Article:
MAN, WHO SPENT NINE YEARS IN PRISON FOR RAPE, MEETS THE WOMAN WHO SENT HIM TO JAIL . . . She asks for forgiveness, saying she was forced to implicate him . . . Simbarashe exploring ways to adjust to life outside prison walls

Gilbert Munetsi 

IN the nine years he spent in prison after being convicted for the rape of a minor, Simbarashe Chadiwa made it a point to always start his day with a prayer. 

First, he thanked God for the gift of life, despite his circumstances, and would then seek divine counsel for the best ways to navigate the stormy waters that saw him being dragged into prison.

Chadiwa (32) was among  beneficiaries of the recent amnesty announced by President Mnangagwa in commemoration of the country’s 44th Independence celebrations. 

On April 19, this year, he was one of  the hundreds of inmates, in different prisons, who benefited from the pardon and had the privilege to reunite with his family.

But, unlike the others, his case is unique.

H-Metro has been told that a medical affidavit, a copy of which is in the court files, was compiled by a Government Medical Officer and stated that there was no penetration on the complainant, who is now 19.

However, Chadiwa was still sentenced to 20 years in prison by the Gokwe Regional Magistrate’s Court, with two years set being aside, on condition that he does not commit a similar offence.

However, the complainant, who has been battling her conscience, has since come out to confess that she was never raped but pressed the charges out of fear of her mother, who pressurised her to do so. 

The fact that she was just 10, when she pressed the charges, has since made Chadiwa contemplate forgiving her.

A week ago, the two met for the extension of an olive branch by the complainant to Chadiwa. 

Chadiwa’s predicament is the stuff that makes legal documentaries. 

He told H-Metro he is still struggling to adjust to life outside the walls of prison cells that had become home for him for a long time.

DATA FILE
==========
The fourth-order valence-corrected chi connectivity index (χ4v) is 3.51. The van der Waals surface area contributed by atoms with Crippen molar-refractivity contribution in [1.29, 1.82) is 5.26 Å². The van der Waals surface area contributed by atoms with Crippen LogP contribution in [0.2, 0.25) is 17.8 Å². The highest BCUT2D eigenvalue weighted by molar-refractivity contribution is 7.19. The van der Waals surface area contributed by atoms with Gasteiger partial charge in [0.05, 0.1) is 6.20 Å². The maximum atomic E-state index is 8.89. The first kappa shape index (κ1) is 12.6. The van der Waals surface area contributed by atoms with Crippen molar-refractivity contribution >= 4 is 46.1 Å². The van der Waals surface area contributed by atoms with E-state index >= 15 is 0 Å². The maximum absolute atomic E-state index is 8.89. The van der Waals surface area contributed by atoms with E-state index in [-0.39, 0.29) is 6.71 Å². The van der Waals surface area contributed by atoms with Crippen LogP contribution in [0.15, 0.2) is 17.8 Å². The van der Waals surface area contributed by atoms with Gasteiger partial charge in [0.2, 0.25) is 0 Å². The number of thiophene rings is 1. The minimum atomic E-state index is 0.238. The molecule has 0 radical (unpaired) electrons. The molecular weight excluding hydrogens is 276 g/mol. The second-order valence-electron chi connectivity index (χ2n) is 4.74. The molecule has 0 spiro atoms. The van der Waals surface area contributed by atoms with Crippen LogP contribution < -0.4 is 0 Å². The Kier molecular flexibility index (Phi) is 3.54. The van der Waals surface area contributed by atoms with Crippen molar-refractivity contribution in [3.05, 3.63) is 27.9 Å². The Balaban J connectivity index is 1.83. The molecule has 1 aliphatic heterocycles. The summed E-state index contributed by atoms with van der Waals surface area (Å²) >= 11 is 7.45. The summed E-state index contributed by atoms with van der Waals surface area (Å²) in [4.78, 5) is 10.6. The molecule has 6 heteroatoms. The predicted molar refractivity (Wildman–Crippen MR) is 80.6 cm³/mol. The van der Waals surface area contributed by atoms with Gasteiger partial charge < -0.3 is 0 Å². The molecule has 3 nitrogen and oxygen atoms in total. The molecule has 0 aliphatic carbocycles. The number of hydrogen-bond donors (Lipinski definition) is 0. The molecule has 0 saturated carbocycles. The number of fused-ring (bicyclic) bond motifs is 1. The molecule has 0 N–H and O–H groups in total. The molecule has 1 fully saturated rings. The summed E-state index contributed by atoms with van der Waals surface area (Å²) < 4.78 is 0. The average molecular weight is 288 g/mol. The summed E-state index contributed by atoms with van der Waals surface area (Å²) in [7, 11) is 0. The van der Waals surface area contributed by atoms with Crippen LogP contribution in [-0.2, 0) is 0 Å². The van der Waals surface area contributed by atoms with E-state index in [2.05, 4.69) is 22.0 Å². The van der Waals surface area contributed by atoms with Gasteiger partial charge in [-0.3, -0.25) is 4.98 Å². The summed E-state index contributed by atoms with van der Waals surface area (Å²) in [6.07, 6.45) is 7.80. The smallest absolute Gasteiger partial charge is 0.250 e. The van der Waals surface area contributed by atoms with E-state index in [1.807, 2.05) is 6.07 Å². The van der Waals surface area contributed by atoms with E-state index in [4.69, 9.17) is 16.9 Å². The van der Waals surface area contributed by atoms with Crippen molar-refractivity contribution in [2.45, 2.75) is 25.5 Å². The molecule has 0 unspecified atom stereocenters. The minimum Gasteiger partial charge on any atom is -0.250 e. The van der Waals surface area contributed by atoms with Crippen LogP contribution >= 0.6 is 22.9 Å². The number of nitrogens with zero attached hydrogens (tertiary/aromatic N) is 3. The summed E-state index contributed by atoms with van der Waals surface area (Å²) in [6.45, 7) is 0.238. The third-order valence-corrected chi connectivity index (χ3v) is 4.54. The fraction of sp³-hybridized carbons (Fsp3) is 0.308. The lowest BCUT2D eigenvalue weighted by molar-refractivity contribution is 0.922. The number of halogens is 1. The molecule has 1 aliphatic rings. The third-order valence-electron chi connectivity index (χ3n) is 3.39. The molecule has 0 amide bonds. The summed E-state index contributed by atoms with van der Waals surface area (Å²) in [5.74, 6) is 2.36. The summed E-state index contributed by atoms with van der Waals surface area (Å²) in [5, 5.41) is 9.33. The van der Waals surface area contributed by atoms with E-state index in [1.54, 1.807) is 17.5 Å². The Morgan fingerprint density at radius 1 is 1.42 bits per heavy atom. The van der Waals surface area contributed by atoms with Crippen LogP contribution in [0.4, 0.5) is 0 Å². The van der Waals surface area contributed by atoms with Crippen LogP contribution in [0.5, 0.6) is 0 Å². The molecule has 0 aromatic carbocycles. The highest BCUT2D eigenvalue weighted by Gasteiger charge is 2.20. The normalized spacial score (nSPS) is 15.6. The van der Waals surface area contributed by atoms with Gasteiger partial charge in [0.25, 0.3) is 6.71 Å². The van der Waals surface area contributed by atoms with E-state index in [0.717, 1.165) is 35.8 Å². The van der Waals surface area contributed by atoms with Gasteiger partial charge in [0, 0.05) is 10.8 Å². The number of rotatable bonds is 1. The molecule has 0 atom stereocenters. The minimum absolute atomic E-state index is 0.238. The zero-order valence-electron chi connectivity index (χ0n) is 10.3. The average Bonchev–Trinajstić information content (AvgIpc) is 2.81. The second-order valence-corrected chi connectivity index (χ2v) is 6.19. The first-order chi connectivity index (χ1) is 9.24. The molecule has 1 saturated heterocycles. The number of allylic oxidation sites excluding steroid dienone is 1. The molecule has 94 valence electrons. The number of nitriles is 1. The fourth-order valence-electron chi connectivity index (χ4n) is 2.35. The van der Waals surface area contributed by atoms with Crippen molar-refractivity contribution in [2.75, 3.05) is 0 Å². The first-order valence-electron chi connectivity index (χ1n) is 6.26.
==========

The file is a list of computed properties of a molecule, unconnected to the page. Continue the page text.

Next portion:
He still finds it difficult to adjust to decent meals and visibly shows it will take some time before he can embrace social life. 

“My routine was one of taking orders and sticking to prescribed time-lines. Breakfast, in the form of a cup of porridge, was served at 8am, lunch at 12 noon and supper at 2pm. 

“After that, the day was concluded and we would retire to sleep at 3pm,” he said.

He is yet to get used to people calling him by his name, a departure from the prison numbers wardens address inmates by. 

At Chikurubi his tag was 1011/15, at Harare Central Prison it was 1821 and at Whawha he became known as Prisoner 1869/23. 

He is a father of one and his woes date back to May 2015.

He was 23.

Together with a close friend, they would visit the latter’s girlfriend, who worked in an area called Musimbe in Mbizo, Kwekwe. 

“As a bosom buddy, I would accompany him on the occasional visits to see his girlfriend, taking advantage of the absence of her employer, who at that time was in Botswana,” said Chadiwa. 

At that time, the employer had left her then 10-year old daughter in the maid’s custody. 

“And it so happened that when the employer returned, she had a misunderstanding with her employee over what we learnt was the refusal by the maid to attend the church of her boss’ choice. 

“That is when the employer fabricated allegations and brainwashed her daughter to allege she had been raped during her mother’s absence. 

“As someone who used to visit the house with my friend, I became the victim. 

“A report was made to police and the child mentioned me by name as the perpetrator, leading to my arrest on May 6, 2015.”

He added: 

“The allegations were to the effect that I had connived with the maid to rape the child, after which the domestic worker had formulated a way to silence her. 

“We were both arrested but Beauty, the maid, was so traumatised that it was recommended she be taken to hospital. 

“That was the last time I saw her.” 

Chadiwa was briefly detained at Whawha, awaiting transfer to Chikurubi Maximum Prison, after he was convicted and sentenced in Gokwe. 

His elder brother, Tapiwa, is currently staying with him in Manyame Park, Chitungwiza, while he contemplates the way forward. 

This includes seeking some form of legal redress and ensuring Simbarashe’s tainted record is rectified. 

“As a family, we are happy that he is out and alive. The man needs a lot of rest and peace of mind, but we reckon a good part of his life has been washed down the drain. 

“We have lost considerable financial resources making appeals and we will soldier on until we feel justice has been carried out,” said Tapiwa.

Leave a Reply

Your email address will not be published. Required fields are marked *